In Grade 11, my high school posted that there would be a school trip to Costa Rica in March with my favourite teacher. Fresh from my recent monthlong unexpected trip to Japan, I had the “travel bug” and was excited at the idea of continuing to experience different cultures. I also figured being somewhere tropical during the winter couldn’t hurt. I had this picture in my mind of what the trip would look like; relaxing on a beach, swimming in the ocean with my friends from school.
There were 4 classes to prepare us for the trip, which I later learned would be also count towards a grade 12 environmental sciences high school credit. However, as I would learn throughout these preparation classes the trip was going to be different from how I imagined…
Instead of kicking my feet up on a beach with a cold drink for the two weeks I would be away, we would be spending the majority of our stay high up in the mountains at called Durika, a private reserve that protects approximately 8500 hectares localized in the top of the Talamanca Mountain Range. 0 bars for any cell phones.
All 20-something of us on the trip stood in the back of these pickup trucks that drove through a very crude road up to the reserve for an hour, where we would be doing farm duties all day, be eating vegetarian only meals, which to me at the time was blasphemous and for the duration of our stay there would only be cold water for showers. Not even warm. “Pura Vida” our guide Eugenio would say to me, which translates to “pure life”.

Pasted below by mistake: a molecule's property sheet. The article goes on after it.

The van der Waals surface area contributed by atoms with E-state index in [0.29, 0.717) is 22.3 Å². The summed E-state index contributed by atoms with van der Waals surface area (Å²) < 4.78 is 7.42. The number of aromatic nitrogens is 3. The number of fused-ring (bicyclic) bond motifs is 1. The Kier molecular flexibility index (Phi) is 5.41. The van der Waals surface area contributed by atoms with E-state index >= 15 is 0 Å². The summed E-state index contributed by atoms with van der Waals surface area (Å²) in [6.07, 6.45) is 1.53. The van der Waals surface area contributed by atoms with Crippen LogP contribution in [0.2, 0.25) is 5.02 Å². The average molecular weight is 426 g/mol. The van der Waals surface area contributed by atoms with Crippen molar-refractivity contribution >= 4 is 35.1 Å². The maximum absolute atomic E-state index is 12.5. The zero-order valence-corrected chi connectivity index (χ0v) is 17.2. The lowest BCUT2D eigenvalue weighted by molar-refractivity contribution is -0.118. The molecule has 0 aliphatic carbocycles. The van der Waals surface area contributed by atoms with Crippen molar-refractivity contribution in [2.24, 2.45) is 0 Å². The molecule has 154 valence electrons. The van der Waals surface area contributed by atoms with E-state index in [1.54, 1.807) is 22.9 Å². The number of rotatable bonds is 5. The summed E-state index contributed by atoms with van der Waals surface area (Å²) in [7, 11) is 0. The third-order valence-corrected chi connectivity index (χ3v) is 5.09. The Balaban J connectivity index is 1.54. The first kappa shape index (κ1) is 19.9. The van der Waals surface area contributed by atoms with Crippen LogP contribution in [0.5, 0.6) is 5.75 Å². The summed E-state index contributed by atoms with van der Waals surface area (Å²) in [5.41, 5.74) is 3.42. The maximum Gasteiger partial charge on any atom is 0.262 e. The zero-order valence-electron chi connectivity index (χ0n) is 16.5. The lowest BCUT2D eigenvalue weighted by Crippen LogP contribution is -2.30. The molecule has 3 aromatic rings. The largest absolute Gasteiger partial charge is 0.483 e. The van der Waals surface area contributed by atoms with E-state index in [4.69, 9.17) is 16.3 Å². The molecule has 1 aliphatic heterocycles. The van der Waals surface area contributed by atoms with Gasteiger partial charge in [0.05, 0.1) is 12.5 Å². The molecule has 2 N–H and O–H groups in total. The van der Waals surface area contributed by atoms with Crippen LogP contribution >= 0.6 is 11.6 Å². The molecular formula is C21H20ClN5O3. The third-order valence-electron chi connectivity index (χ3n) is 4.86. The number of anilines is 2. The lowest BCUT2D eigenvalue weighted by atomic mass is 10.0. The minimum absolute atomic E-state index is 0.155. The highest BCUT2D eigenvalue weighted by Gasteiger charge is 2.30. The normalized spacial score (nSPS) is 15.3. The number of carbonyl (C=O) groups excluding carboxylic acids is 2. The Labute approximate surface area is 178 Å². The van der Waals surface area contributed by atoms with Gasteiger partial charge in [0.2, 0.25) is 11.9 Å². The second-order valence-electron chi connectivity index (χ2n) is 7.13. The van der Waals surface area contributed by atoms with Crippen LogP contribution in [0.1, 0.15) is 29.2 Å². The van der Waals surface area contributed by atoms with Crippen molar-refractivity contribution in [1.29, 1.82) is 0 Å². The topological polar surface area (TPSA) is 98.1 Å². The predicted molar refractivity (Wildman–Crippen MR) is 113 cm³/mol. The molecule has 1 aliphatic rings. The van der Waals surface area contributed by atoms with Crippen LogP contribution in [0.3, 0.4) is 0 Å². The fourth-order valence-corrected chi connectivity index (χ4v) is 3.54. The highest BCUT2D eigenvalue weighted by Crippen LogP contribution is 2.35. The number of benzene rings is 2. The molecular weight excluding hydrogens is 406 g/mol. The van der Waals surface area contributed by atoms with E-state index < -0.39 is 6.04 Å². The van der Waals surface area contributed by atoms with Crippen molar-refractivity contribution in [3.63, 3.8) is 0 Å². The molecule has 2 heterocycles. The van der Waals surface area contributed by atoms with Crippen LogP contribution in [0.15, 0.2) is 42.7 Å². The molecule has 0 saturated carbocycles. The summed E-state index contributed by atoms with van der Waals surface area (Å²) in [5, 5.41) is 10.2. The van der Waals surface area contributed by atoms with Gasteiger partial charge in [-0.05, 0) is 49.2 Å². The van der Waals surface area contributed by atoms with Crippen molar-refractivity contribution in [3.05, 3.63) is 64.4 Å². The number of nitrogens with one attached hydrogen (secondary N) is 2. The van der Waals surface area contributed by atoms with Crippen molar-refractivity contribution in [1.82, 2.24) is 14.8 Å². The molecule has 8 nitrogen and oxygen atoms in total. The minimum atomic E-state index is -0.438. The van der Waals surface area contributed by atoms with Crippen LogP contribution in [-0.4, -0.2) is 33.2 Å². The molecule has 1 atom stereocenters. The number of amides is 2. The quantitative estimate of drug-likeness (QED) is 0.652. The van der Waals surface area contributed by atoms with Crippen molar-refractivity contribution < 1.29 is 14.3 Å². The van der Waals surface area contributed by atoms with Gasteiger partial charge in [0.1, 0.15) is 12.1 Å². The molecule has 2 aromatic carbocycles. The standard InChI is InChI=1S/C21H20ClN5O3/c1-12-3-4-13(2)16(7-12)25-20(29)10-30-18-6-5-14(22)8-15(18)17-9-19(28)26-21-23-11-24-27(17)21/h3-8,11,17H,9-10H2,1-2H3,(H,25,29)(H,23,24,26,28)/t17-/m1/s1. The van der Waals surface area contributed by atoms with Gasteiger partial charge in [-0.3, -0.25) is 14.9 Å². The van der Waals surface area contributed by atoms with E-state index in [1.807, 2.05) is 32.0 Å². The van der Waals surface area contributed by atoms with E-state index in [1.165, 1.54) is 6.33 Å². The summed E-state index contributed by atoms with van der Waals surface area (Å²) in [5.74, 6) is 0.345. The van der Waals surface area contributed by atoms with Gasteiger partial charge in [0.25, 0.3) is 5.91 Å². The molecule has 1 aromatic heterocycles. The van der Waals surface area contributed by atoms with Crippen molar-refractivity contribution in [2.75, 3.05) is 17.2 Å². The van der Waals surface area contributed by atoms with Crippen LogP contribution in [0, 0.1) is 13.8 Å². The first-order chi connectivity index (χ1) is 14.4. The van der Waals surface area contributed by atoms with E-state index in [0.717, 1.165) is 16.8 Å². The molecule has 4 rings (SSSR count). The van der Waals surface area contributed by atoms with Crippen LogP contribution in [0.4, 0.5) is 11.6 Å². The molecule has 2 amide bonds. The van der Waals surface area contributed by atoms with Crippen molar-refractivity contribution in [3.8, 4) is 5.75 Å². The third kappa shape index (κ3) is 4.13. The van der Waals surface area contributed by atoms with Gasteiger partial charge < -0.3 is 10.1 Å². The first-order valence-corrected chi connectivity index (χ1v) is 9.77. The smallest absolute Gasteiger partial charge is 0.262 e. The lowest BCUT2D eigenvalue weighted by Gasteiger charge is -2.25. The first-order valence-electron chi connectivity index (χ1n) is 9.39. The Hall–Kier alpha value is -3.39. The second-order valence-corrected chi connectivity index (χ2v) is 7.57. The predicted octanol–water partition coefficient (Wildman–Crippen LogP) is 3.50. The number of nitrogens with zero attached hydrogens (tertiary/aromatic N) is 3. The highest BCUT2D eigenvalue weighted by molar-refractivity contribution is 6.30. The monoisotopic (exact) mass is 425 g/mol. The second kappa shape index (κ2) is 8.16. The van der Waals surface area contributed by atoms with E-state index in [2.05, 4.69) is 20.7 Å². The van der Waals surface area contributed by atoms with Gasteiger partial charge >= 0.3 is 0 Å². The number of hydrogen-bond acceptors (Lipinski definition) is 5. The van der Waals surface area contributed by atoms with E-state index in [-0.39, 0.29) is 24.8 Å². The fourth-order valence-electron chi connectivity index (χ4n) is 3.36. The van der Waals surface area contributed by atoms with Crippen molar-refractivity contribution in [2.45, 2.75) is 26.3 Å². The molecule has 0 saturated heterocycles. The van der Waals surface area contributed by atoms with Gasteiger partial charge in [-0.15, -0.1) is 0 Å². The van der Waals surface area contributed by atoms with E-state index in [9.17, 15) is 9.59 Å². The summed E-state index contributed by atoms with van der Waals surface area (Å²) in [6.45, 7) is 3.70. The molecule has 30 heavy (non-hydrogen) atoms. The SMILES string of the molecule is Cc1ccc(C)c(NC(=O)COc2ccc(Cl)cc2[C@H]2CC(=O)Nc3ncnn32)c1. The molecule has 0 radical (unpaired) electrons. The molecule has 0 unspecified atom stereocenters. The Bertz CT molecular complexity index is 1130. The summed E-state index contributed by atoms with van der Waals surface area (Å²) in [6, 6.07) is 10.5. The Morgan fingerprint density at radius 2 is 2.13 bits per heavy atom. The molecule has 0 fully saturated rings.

To my surprise, I found the next week and a half under the tutelage of Eugenio and the other residents of Durika to be thoroughly fascinating and engaging. I realized that this trip was a unique opportunity to get to know and appreciate a part of Costa Rica very few have had the opportunity to appreciate and enjoy before so high in the mountains.
The Durika Biological Reserve offered a variety of activities and a number of trails that pass through different types of forests. Eugenio had a varied knowledge including birds, and nature will accompanied us on the walks and offered information about the ecology in the area.
I remember our overnight out-trip into the jungle hearing a “moo” sound that sounded like a cow, but was told by Eugenio that it was actually a jaguar. He told me not to worry as the cat would not attack a group as large as ours, but I stayed worrying.
The most lasting lesson Eugenio taught me was different breathing techniques, as he said that many people from North America he had met were not taught how to breathe properly. This made the hiking much more manageable. Another memory of the trip I had was our way back down from the trip into the jungle, stopping at a gigantic waterfall by a hydroelectriual system the residents of Durika had created.
Pictured above is Eugenio and a sight of the beautiful mountain range. My time not eating meat, farming and doing duties to keep the reserve functional, preserving the natural resources of the area, allowed me to experience what “pura vida” is all about. I’d encourage anyone wanting to experience the same to pay a visit to Durika, as the reserve is open to all nationalities and cultures.